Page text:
The American Psychiatric Association (APA) Assembly approved DSM-5 at its November meeting in Washington D.C. Although many of us have pet peeves about DSM-5, most of the changes are positive and will be embraced by psychiatrists and other mental health professions. Some important changes have received little attention because the media focused on “hot button” issues, such as a combined category for autism spectrum disorders and ditching the “bereavement exclusion” for major depressive disorder. Other decisions may have greater impact, such as merging substance abuse and dependence categories and revamping somatizing disorders (now somatic symptom disorders). Specious arguments were made, such as that changes were made to boost prescription medication use. These arguments ignore the contributions of honorable psychiatrists and psychologists who worked on DSM-5 tirelessly and without compensation…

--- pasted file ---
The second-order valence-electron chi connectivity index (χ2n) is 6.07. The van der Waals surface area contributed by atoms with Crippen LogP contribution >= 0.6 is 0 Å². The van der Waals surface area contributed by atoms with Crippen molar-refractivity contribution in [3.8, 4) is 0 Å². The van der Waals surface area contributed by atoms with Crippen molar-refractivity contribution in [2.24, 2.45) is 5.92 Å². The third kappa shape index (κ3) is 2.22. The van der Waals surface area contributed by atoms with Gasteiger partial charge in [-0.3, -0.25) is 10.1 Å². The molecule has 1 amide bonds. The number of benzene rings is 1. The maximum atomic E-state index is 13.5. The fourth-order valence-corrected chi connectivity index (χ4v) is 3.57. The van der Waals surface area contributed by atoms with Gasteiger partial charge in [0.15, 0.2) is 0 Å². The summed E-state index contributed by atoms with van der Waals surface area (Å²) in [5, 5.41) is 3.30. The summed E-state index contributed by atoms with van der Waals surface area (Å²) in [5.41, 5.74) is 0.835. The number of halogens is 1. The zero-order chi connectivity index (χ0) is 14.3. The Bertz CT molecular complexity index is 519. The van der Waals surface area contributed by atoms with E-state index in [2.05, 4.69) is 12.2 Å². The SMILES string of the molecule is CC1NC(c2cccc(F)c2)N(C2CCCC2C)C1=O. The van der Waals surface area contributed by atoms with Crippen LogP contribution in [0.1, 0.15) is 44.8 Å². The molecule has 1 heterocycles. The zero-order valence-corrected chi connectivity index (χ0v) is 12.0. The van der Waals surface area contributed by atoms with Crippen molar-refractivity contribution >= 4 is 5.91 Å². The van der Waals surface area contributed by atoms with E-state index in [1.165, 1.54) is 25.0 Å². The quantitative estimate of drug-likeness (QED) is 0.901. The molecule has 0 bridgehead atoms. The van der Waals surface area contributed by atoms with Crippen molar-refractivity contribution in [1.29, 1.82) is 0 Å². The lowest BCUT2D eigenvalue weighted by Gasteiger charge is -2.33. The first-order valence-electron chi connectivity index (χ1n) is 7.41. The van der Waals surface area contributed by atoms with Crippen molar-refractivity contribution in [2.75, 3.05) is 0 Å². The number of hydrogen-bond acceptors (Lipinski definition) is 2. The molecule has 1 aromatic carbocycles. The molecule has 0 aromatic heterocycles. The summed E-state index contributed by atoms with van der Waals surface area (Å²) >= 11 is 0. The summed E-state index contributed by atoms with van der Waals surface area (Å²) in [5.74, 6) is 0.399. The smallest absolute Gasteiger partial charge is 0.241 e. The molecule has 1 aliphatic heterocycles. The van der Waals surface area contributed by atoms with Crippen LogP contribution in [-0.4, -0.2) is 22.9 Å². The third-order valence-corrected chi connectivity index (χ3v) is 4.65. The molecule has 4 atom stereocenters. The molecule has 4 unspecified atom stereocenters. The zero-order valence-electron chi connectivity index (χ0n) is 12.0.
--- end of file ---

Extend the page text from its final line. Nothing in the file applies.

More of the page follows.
BACKGROUND: Antidepressant-induced sexual dysfunction affects approximately 50% of patients taking antidepressants. Previous research has explored sildenafil’s effectiveness in treating various forms of erectile dysfunction, but there is no research supporting sildenafil’s use for improving the quality of life for patients with sexual dysfunction linked to antidepressant use. The authors of this article aimed to assess the improvements in quality of life in patients taking sildenafil to treat antidepressant-induced sexual dysfunction.